Revision 190 of mycheckpoint, a MySQL monitoring solution, has been released. New and updated in this revision:
- HTTP server: mycheckpoint can now act as a web server. Point your browser and start browsing through HTML reports. See mock up demo.
- Interactive charts: HTML line charts are now interactive, presenting with accurate data as you move over them. See sample.
- Enhanced auto-deploy: now auto-recognizing failed upgrades.
- Reduced footprint: much code taken out of the views, leading to faster loading times.
- Better configuration file use: now supporting all command line options in config file.
- Remote host monitoring accessibility: now supporting complete configurable accessibility details.
- Bug fixes: thanks to the bug reporters!
mycheckpoint is free, simple, easy to use (now easier with HTTP server) and useful. I encourage you to try it out: even compared with other existing and emerging monitoring tools, I believe you will find it a breeze; it's low impact and lightness appealing; it's alerts mechanism assuring; its geeky SQL-based nature with ability to drill down to fine details -- geeky-kind-of-attractive.
You can now run mycheckpoint in http mode:
bash$ mycheckpoint http
mycheckpoint will listen on port 12306, and will present you with easy browsing through the reports of your mycheckpoint databases.
The http server automatically detects those schemata used by mycheckpoint, and utilizes the existing HTML views, integrating them into the greater web framework.
While in http mode, mycheckpoint does nothing besides serving web pages. It does not actively exercise monitoring: you must still use the usual cron jobs or other scheduled tasks by which you invoke mycheckpoint for monitoring.
The http server is directed at a single MySQL server, as with the following example:
bash$ mycheckpoint --host=slave1.localdomain --port=3306 --http-port=12306 http
It is assumed that this server has the monitoring schemata.
See mock up demo. The demo uses presents with real output from a mycheckpoint HTTP server; I haven't got the means to put up a live demo.
The openark line charts, used in the HTML reports, are now interactive. As you scroll over, the legend presents you with series values.
No more "I have this huge spike once every 4 hours, which reduces all other values to something that looks like zero but is actually NOT". Hover, and see the real values.
The idea with mycheckpoint is that it should know how to self upgrade the schema on version upgrade (much like automatic WordPress upgrades). mycheckpoint does bookkeeping of installed versions within the database, and upgrades by simple comparison.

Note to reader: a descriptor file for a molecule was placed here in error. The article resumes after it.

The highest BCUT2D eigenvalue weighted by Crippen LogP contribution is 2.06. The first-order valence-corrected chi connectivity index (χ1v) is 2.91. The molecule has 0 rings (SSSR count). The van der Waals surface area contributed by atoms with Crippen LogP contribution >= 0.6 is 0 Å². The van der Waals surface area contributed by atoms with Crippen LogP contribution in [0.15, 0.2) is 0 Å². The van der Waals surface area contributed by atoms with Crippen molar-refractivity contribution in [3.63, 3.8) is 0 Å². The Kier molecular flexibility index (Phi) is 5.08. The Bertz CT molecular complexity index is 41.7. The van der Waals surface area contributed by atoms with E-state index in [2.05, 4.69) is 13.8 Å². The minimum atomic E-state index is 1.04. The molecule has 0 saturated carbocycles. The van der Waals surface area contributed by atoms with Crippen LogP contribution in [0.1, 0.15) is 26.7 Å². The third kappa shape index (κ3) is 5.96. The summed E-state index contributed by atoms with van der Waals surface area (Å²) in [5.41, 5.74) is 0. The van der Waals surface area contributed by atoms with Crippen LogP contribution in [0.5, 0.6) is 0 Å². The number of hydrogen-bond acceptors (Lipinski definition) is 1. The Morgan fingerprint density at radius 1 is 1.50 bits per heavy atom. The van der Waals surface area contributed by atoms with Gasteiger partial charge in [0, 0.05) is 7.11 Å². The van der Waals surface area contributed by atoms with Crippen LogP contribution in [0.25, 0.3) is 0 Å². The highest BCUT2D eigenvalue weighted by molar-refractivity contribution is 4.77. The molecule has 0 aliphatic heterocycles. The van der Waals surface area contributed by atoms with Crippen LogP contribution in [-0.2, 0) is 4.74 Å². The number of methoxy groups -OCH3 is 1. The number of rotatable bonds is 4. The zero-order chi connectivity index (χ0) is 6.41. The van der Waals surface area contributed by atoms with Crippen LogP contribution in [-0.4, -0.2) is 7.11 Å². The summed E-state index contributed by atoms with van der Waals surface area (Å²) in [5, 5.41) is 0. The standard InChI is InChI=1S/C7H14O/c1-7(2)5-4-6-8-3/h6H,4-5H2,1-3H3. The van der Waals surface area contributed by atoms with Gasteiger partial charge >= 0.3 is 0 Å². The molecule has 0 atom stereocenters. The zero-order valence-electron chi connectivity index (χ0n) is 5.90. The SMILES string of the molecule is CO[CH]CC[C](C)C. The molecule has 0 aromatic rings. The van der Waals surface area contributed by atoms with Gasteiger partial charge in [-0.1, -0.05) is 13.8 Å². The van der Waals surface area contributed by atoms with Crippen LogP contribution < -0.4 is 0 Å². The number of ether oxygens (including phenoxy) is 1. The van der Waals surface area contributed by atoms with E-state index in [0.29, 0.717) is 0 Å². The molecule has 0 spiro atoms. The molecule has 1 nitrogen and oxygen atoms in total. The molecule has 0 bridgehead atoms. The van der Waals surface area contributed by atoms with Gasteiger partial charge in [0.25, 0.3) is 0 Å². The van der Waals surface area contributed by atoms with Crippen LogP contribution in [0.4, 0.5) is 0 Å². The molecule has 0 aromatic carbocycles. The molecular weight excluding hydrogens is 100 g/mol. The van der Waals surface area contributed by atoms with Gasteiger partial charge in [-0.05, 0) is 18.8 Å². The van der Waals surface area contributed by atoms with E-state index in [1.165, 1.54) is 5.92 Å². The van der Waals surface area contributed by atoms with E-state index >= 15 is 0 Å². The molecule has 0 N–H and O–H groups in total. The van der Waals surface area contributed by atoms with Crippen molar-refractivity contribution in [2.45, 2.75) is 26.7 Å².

It now, following a couple of reported bugs, also recognizes failure of partial, failed upgrades. This adds to the automation of mycheckpoint's installation.
Some of mycheckpoint's views are complicated, and lead to a large amount of code in view declaration. This leads to increased table definition size (large .frm files). There has been some work to reduce this size where possible. Work is still ongoing, but some 30% has been taken off already. This leads to faster table (view) load time.
Better configuration file use
Any argument supported on the command line is now also supported in the config style. Much like is handled with MySQL. For example, one can issue:
mycheckpoint --monitored-host=sql02.mydb.com --monitored-user=monitor --monitored-password=123456
But now also:
With the following in /etc/mycheckpoint.cnf:
[mycheckpoint] monitored_host = sql02.mydb.com monitored_user = monitor monitored_password = 123456
- If an option is specified on command line, it takes precedence over anything else.
- Otherwise, if it's specified in the configuration file, value is read from file.
- Otherwise use default value is used.
- On command line, option format is xxx-yyy-zzz: words split with dash/minus character.
- On configuration file, option format is xxx_yyy_zzz: words split with underscore. Unlike MySQL configuration format, dashes cannot be used.
- If an option is specified multiple times on configuration file -- well -- I have the answer, but I won't tell. Just don't do it. It's bad for your health.
Work is going on. These are the non-scheduled future tasks I see:
- Monitoring InnoDB Plugin & XtraDB status.
- A proper man page.
- Anything else that interests me & the users.
Try it out
Try out mycheckpoint. It’s a different kind of monitoring solution. Simple monitoring (charting) is immediate. For more interesting results you will need basic SQL skills, and in return you’ll get a lot of power under your hands.
mycheckpoint is released under the New BSD License.